Changing landscape of Shenton Way

Rising land value has encouraged landlords to develop more mixed-use projects.

This includes developing more residential units along Shenton Way, once known as Singapore’s Wall Street.

And as more financial services firms gravitate towards the new downtown area, industry players said Shenton Way has a unique opportunity to regenerate itself.

V on Shenton is one of the latest residential-cum-commercial projects to hit the market in the downturn area.

According to its developer, sales have been brisk. Nearly 80 per cent of the 230 units released have been sold, as of 6 August.

The development comprises 510 residential units and an office tower.

On average, the selling price for each residential unit at V on Shenton ranges between S$2,200 and S$2,300 per square foot.

United Industrial Corporation Limited’s group general manager, Michael Ng, said: “This is going to be the new financial heart of Singapore, linking to Asia Square and MBFC (Marina Bay Financial Centre), the entire Marina Bay area, and there’s also the new Gardens by the Bay.”

And market watchers said the draw of downtown living has pulled in home buyers and won over the developers.

According to the Urban Redevelopment Authority, there are about 1,700 completed residential units and another 2,900 units in the pipeline in the Shenton Way/ Tanjong Pagar area, as of the second quarter this year.

Jones Lang LaSalle’s head of research, Chua Yang Liang, said: “If you compare over a decade, commercial land prices – using DC (development charge) rates – have increased by about 70 per cent. Correspondingly, residential land prices have eased up over 250 per cent. That’s because to begin with, residential land prices based on DC rates at that time were much lower. That gave the developers the impetus to change some of the uses in the market.”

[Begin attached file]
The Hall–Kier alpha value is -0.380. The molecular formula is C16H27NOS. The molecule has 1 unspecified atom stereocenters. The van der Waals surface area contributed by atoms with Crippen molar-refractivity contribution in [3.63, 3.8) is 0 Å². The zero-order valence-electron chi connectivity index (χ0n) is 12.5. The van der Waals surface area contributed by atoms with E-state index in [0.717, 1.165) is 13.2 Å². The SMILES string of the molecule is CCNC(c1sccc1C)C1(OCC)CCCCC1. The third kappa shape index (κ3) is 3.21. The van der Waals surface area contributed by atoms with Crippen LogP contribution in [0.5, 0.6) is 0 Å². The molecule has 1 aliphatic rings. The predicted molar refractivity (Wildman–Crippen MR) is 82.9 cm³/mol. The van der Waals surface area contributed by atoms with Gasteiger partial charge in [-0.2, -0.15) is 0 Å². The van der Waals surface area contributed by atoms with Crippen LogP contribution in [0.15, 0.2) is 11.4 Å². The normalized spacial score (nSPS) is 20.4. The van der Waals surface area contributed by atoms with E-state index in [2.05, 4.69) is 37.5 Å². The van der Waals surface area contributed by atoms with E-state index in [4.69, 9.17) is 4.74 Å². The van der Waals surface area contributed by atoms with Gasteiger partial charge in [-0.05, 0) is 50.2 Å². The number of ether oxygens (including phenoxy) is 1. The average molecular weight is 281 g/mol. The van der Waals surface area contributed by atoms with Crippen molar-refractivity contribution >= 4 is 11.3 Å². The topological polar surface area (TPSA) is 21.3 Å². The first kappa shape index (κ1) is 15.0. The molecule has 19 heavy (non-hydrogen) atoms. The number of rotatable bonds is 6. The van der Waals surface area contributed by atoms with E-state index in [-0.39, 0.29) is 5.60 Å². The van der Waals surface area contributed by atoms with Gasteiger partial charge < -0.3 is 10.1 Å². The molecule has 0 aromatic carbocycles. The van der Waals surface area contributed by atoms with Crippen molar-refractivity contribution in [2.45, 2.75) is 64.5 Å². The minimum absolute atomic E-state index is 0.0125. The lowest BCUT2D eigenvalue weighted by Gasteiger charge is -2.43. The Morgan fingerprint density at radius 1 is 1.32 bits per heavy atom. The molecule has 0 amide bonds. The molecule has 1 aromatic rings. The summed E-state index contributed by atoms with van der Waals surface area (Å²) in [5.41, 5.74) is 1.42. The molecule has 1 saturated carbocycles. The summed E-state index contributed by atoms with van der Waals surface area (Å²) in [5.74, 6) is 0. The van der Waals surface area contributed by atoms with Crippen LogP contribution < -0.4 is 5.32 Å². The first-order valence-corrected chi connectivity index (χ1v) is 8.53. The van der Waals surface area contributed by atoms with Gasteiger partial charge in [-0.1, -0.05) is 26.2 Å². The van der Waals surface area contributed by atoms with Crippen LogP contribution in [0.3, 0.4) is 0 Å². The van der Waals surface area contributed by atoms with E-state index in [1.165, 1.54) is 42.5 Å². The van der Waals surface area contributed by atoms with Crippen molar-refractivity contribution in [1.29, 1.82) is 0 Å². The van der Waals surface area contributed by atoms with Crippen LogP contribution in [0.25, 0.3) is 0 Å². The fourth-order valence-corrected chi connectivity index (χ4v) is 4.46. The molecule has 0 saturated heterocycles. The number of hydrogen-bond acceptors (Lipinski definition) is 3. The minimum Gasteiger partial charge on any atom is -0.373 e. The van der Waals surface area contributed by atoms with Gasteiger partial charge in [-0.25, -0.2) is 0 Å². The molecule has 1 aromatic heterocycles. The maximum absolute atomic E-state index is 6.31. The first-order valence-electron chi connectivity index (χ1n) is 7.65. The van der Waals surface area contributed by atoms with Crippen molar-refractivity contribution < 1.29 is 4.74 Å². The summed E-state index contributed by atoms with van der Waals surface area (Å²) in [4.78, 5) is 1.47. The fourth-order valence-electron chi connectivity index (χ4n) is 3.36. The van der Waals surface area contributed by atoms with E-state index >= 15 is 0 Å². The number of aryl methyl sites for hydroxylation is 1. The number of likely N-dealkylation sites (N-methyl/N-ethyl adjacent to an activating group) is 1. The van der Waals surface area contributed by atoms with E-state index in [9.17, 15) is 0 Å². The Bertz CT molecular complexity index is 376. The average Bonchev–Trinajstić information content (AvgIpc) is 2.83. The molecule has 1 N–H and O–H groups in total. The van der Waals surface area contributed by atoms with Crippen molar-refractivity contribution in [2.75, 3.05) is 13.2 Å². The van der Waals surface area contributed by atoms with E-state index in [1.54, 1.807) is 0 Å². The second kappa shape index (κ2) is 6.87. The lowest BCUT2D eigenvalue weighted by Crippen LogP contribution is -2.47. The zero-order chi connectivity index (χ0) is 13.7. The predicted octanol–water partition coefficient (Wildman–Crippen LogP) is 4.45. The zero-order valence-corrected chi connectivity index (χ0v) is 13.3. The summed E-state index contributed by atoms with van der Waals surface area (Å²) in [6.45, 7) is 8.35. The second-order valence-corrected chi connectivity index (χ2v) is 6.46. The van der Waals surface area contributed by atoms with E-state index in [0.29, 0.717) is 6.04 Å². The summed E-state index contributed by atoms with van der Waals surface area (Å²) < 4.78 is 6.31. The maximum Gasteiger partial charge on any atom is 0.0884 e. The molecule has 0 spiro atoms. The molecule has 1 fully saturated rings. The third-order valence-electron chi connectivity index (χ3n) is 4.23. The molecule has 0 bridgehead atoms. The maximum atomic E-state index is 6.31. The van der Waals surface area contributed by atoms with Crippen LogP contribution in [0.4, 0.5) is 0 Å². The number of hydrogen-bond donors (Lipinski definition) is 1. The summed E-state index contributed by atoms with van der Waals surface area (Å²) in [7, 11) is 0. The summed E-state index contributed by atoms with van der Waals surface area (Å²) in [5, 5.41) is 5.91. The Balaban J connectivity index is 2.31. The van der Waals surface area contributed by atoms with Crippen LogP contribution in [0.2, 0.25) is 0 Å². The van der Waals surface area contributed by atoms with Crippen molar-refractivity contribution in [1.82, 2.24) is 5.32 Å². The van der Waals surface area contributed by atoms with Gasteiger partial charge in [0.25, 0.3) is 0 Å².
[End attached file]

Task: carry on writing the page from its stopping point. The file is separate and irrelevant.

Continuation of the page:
Dennis Wee Group’s senior manager for research & consultancy, Lee Sze Teck, said: “Generally we see more investor type of buyers. They are in there mostly for the rentals. In this low interest rate environment, generally the rental yield that they get is able to cover the instalment that they are forking out every month.”

Experts said the rental yield for private residential properties in the city area hovers around 3 to 3.5 per cent, and this could climb marginally over the next few years.

Apart from more mixed-use developments, more changes are lined up in Shenton Way and nearby Tanjong Pagar.

The URA said building owners will provide a wider sidewalk and additional tree planting to improve the pedestrian experience; and more public spaces will be introduced at the Choon Guan Street development, similar to those at Asia Square Towers, to allow for activities such as exhibitions and performances.

All these are part of plans to rejuvenate the central business district.

Some industry players told Channel NewsAsia that developers and architects overseeing projects around Shenton Way area have been informed by the authorities to make provision in the basement.

Responding to Channel NewsAsia, the Land Transport Authority (LTA) said it works with various agencies to provide provisions in new buildings for future connectivity. It is unable to provide further information as details of future Rapid Transit Systems lines are still being finalised.

Source : Channel NewsAsia – 12 Aug 2012